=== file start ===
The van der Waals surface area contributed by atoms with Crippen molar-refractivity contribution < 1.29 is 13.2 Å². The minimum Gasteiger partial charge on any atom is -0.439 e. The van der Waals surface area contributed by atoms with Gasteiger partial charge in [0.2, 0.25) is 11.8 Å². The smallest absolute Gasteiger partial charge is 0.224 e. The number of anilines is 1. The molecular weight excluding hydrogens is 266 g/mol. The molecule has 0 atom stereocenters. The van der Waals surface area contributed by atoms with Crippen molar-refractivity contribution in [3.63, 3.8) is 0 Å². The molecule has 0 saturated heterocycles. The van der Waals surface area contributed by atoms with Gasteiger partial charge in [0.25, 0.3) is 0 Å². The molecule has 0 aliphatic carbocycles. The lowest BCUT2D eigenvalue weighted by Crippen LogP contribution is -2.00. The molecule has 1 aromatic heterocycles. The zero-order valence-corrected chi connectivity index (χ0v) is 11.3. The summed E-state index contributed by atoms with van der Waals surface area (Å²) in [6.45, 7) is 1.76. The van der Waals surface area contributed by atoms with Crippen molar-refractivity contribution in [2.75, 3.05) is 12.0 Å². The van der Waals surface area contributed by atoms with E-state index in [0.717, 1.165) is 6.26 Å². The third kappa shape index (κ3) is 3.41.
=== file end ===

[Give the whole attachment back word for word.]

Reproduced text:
The van der Waals surface area contributed by atoms with Crippen molar-refractivity contribution < 1.29 is 13.2 Å². The minimum Gasteiger partial charge on any atom is -0.439 e. The van der Waals surface area contributed by atoms with Gasteiger partial charge in [0.2, 0.25) is 11.8 Å². The smallest absolute Gasteiger partial charge is 0.224 e. The number of anilines is 1. The molecular weight excluding hydrogens is 266 g/mol. The molecule has 0 atom stereocenters. The van der Waals surface area contributed by atoms with Crippen molar-refractivity contribution in [3.63, 3.8) is 0 Å². The molecule has 0 saturated heterocycles. The van der Waals surface area contributed by atoms with Gasteiger partial charge in [0.25, 0.3) is 0 Å². The molecule has 0 aliphatic carbocycles. The lowest BCUT2D eigenvalue weighted by Crippen LogP contribution is -2.00. The molecule has 1 aromatic heterocycles. The zero-order valence-corrected chi connectivity index (χ0v) is 11.3. The summed E-state index contributed by atoms with van der Waals surface area (Å²) in [6.45, 7) is 1.76. The van der Waals surface area contributed by atoms with Crippen molar-refractivity contribution in [2.75, 3.05) is 12.0 Å². The van der Waals surface area contributed by atoms with E-state index in [0.717, 1.165) is 6.26 Å². The third kappa shape index (κ3) is 3.41.